(1 Sam 20 NIV) Then David fled from Naioth at Ramah and went to Jonathan and asked, "What have I done? What is my crime? How have I wronged your father, that he is trying to take my life?" {2} "Never!" Jonathan replied. "You are not going to die! Look, my father doesn't do anything, great or small, without confiding in me. Why would he hide this from me? It's not so!" {3} But David took an oath and said, "Your father knows very well that I have found favor in your eyes, and he has said to himself, 'Jonathan must not know this or he will be grieved.' Yet as surely as the LORD lives and as you live, there is only a step between me and death." {4} Jonathan said to David, "Whatever you want me to do, I'll do for you." {5} So David said, "Look, tomorrow is the New Moon festival, and I am supposed to dine with the king; but let me go and hide in the field until the evening of the day after tomorrow. {6} If your father misses me at all, tell him, 'David earnestly asked my permission to hurry to Bethlehem, his hometown, because an annual sacrifice is being made there for his whole clan.' {7} If he says, 'Very well,' then your servant is safe. But if he loses his temper, you can be sure that he is determined to harm me. {8} As for you, show kindness to your servant, for you have brought him into a covenant with you before the LORD. If I am guilty, then kill me yourself! Why hand me over to your father?" {9} "Never!" Jonathan said. "If I had the least inkling that my father was determined to harm you, wouldn't I tell you?" {10} David asked, "Who will tell me if your father answers you harshly?" {11} "Come," Jonathan said, "let's go out into the field." So they went there together. {12} Then Jonathan said to David: "By the LORD, the God of Israel, I will surely sound out my father by this time the day after tomorrow! If he is favorably disposed toward you, will I not send you word and let you know? {13} But if my father is inclined to harm you, may the LORD deal with me, be it ever so severely, if I do not let you know and send you away safely. May the LORD be with you as he has been with my father. {14} But show me unfailing kindness like that of the LORD as long as I live, so that I may not be killed, {15} and do not ever cut off your kindness from my family--not even when the LORD has cut off every one of David's enemies from the face of the earth." {16} So Jonathan made a covenant with the house of David, saying, "May the LORD call David's enemies to account." {17} And Jonathan had David reaffirm his oath out of love for him, because he loved him as he loved himself. {18} Then Jonathan said to David: "Tomorrow is the New Moon festival. You will be missed, because your seat will be empty. {19} The day after tomorrow, toward evening, go to the place where you hid when this trouble began, and wait by the stone Ezel. {20} I will shoot three arrows to the side of it, as though I were shooting at a target. {21} Then I will send a boy and say, 'Go, find the arrows.' If I say to him, 'Look, the arrows are on this side of you; bring them here,' then come, because, as surely as the LORD lives, you are safe; there is no danger. {22} But if I say to the boy, 'Look, the arrows are beyond you,' then you must go, because the LORD has sent you away. {23} And about the matter you and I discussed--remember, the LORD is witness between you and me forever." {24} So David hid in the field, and when the New Moon festival came, the king sat down to eat. {25} He sat in his customary place by the wall, opposite Jonathan, and Abner sat next to Saul, but David's place was empty. {26} Saul said nothing that day, for he thought, "Something must have happened to David to make him ceremonially unclean--surely he is unclean." {27} But the next day, the second day of the month, David's place was empty again. Then Saul said to his son Jonathan, "Why hasn't the son of Jesse come to the meal, either yesterday or today?" {28} Jonathan answered, "David earnestly asked me for permission to go to Bethlehem. {29} He said, 'Let me go, because our family is observing a sacrifice in the town and my brother has ordered me to be there. If I have found favor in your eyes, let me get away to see my brothers.' That is why he has not come to the king's table." {30} Saul's anger flared up at Jonathan and he said to him, "You son of a perverse and rebellious woman! Don't I know that you have sided with the son of Jesse to your own shame and to the shame of the mother who bore you? {31} As long as the son of Jesse lives on this earth, neither you nor your kingdom will be established. Now send and bring him to me, for he must die!" {32} "Why should he be put to death? What has he done?" Jonathan asked his father. {33} But Saul hurled his spear at him to kill him. Then Jonathan knew that his father intended to kill David. {34} Jonathan got up from the table in fierce anger; on that second day of the month he did not eat, because he was grieved at his father's shameful treatment of David. {35} In the morning Jonathan went out to the field for his meeting with David. He had a small boy with him, {36} and he said to the boy, "Run and find the arrows I shoot." As the boy ran, he shot an arrow beyond him. {37} When the boy came to the place where Jonathan's arrow had fallen, Jonathan called out after him, "Isn't the arrow beyond you?" {38} Then he shouted, "Hurry! Go quickly! Don't stop!" The boy picked up the arrow and returned to his master. {39} (The boy knew nothing of all this; only Jonathan and David knew.) {40} Then Jonathan gave his weapons to the boy and said, "Go, carry them back to town." {41} After the boy had gone, David got up from the south side of the stone and bowed down before Jonathan three times, with his face to the ground. Then they kissed each other and wept together--but David wept the most. {42} Jonathan said to David, "Go in peace, for we have sworn friendship with each other in the name of the LORD, saying, 'The LORD is witness between you and me, and between your descendants and my descendants forever.'" Then David left, and Jonathan went back to the town.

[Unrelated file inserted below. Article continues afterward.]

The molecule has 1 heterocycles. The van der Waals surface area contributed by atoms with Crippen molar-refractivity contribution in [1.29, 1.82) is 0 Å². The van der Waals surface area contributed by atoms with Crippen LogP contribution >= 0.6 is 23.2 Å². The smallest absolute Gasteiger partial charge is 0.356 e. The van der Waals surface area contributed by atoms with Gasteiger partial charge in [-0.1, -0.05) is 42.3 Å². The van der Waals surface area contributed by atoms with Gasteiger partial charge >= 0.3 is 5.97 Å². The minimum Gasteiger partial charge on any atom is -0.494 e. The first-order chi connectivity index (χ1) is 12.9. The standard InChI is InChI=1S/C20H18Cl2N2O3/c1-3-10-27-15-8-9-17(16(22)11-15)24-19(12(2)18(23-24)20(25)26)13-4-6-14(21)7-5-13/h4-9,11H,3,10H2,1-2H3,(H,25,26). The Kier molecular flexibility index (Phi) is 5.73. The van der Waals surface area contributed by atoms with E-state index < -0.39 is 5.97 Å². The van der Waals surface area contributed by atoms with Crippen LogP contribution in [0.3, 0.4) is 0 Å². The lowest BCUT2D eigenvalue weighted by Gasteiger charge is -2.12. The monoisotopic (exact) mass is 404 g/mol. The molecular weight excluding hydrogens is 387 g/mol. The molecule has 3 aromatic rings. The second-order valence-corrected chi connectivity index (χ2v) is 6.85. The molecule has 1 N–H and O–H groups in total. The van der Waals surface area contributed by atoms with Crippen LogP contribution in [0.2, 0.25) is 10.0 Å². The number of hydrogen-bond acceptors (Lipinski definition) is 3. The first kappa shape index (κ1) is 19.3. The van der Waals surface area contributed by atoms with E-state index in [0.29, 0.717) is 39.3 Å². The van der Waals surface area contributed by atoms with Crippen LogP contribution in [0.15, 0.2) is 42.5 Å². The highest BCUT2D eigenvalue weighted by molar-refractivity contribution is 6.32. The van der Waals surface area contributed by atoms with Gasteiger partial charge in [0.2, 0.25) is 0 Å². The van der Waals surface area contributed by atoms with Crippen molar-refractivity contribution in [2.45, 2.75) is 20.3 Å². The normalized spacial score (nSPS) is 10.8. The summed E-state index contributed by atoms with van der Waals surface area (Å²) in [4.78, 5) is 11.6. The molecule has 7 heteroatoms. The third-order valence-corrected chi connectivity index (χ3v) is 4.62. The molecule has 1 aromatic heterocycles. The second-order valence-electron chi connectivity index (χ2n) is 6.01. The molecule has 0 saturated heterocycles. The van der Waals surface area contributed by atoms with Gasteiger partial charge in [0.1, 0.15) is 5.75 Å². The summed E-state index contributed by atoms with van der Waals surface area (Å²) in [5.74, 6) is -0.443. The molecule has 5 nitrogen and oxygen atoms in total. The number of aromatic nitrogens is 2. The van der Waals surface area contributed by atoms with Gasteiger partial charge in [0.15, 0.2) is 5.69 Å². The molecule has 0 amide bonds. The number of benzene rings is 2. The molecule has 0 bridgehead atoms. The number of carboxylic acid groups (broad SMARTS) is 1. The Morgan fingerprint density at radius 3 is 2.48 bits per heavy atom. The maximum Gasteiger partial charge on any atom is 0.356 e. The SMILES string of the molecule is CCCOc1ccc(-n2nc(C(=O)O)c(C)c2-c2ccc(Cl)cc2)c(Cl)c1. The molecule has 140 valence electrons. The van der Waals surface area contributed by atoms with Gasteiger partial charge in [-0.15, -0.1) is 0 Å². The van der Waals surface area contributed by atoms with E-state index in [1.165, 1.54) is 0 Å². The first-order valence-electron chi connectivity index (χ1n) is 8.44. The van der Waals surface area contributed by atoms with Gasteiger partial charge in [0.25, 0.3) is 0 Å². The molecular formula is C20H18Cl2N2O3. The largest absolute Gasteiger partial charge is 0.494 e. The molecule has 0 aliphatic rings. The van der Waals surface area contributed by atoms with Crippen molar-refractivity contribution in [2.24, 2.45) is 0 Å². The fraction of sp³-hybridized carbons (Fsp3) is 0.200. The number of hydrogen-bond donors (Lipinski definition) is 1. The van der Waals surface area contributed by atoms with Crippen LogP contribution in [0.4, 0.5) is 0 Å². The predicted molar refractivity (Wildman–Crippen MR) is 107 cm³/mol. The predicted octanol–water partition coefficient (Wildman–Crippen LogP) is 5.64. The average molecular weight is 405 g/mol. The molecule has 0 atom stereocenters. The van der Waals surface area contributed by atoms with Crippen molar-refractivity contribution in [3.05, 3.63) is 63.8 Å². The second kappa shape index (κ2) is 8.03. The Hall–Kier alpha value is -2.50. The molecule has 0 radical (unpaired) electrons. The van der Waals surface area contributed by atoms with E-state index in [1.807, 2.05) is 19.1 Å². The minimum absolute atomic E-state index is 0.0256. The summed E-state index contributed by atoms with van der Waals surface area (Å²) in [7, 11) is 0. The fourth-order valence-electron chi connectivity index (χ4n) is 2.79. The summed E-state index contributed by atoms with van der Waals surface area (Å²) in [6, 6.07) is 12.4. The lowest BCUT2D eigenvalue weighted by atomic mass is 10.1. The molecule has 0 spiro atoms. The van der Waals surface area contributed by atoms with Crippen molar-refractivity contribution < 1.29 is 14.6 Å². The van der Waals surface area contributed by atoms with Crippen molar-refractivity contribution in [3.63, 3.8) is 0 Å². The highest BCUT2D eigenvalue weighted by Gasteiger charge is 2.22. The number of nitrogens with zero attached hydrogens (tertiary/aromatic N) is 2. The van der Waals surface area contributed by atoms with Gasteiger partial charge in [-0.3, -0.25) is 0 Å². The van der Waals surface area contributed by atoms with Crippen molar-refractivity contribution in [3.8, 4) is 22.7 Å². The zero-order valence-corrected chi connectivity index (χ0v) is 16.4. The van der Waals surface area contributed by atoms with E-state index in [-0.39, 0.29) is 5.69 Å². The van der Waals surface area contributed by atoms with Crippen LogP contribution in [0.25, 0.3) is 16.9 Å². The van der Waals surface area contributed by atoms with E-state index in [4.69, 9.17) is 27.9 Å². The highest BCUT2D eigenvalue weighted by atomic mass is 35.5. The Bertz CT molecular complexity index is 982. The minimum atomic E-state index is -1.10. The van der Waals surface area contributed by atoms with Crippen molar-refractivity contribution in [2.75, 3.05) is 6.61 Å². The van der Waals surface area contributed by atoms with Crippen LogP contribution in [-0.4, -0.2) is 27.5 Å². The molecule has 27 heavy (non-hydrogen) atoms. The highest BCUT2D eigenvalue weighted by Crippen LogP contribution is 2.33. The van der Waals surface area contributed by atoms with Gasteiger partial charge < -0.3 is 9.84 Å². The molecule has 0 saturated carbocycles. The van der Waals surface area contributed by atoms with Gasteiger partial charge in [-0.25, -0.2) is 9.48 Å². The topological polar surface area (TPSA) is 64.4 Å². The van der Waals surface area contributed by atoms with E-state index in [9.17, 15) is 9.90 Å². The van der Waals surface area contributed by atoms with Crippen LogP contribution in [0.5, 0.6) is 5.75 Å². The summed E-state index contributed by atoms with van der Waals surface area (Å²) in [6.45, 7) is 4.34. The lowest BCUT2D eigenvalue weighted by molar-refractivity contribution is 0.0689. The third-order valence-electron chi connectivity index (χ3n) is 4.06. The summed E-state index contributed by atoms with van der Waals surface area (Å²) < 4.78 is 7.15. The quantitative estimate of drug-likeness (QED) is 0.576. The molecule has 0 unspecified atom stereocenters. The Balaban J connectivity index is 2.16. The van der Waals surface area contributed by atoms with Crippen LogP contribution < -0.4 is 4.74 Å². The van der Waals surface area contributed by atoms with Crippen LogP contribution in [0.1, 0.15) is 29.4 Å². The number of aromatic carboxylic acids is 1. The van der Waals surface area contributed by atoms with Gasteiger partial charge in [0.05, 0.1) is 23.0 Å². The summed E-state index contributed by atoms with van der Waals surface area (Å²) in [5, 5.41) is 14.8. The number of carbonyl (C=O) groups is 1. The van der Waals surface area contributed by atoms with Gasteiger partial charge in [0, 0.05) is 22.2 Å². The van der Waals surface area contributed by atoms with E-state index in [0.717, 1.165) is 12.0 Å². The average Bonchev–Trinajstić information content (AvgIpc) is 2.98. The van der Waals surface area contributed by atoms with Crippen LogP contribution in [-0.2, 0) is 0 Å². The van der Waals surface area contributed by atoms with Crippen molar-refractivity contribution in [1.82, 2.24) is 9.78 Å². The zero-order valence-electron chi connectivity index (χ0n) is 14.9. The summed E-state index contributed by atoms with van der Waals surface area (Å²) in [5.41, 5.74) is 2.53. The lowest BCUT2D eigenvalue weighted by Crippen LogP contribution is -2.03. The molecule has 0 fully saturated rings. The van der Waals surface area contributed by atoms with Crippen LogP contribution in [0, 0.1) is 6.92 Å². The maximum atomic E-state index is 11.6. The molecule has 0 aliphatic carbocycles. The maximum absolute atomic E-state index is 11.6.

David